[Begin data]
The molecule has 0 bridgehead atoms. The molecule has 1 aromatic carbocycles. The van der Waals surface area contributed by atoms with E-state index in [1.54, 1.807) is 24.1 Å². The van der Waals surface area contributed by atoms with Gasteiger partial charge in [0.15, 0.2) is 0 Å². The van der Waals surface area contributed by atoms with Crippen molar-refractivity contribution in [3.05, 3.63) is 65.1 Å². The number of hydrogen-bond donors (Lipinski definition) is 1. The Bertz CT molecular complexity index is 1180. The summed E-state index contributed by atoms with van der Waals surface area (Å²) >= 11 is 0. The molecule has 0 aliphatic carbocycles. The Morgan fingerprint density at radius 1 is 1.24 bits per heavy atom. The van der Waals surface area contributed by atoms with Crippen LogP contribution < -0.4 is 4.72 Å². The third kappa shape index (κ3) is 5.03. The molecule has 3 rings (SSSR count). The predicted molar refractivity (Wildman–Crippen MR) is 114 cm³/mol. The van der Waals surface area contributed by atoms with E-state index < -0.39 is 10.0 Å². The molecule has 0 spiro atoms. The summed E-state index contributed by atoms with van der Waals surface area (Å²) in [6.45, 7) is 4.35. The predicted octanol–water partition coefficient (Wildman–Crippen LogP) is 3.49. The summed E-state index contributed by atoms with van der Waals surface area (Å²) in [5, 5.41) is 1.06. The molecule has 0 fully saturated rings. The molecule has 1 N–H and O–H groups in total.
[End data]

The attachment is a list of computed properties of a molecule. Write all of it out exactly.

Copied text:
The molecule has 0 bridgehead atoms. The molecule has 1 aromatic carbocycles. The van der Waals surface area contributed by atoms with E-state index in [1.54, 1.807) is 24.1 Å². The van der Waals surface area contributed by atoms with Gasteiger partial charge in [0.15, 0.2) is 0 Å². The van der Waals surface area contributed by atoms with Crippen molar-refractivity contribution in [3.05, 3.63) is 65.1 Å². The number of hydrogen-bond donors (Lipinski definition) is 1. The Bertz CT molecular complexity index is 1180. The summed E-state index contributed by atoms with van der Waals surface area (Å²) >= 11 is 0. The molecule has 0 aliphatic carbocycles. The Morgan fingerprint density at radius 1 is 1.24 bits per heavy atom. The van der Waals surface area contributed by atoms with Crippen LogP contribution < -0.4 is 4.72 Å². The third kappa shape index (κ3) is 5.03. The molecule has 3 rings (SSSR count). The predicted molar refractivity (Wildman–Crippen MR) is 114 cm³/mol. The van der Waals surface area contributed by atoms with E-state index < -0.39 is 10.0 Å². The molecule has 0 spiro atoms. The summed E-state index contributed by atoms with van der Waals surface area (Å²) in [6.45, 7) is 4.35. The predicted octanol–water partition coefficient (Wildman–Crippen LogP) is 3.49. The summed E-state index contributed by atoms with van der Waals surface area (Å²) in [5, 5.41) is 1.06. The molecule has 0 fully saturated rings. The molecule has 1 N–H and O–H groups in total.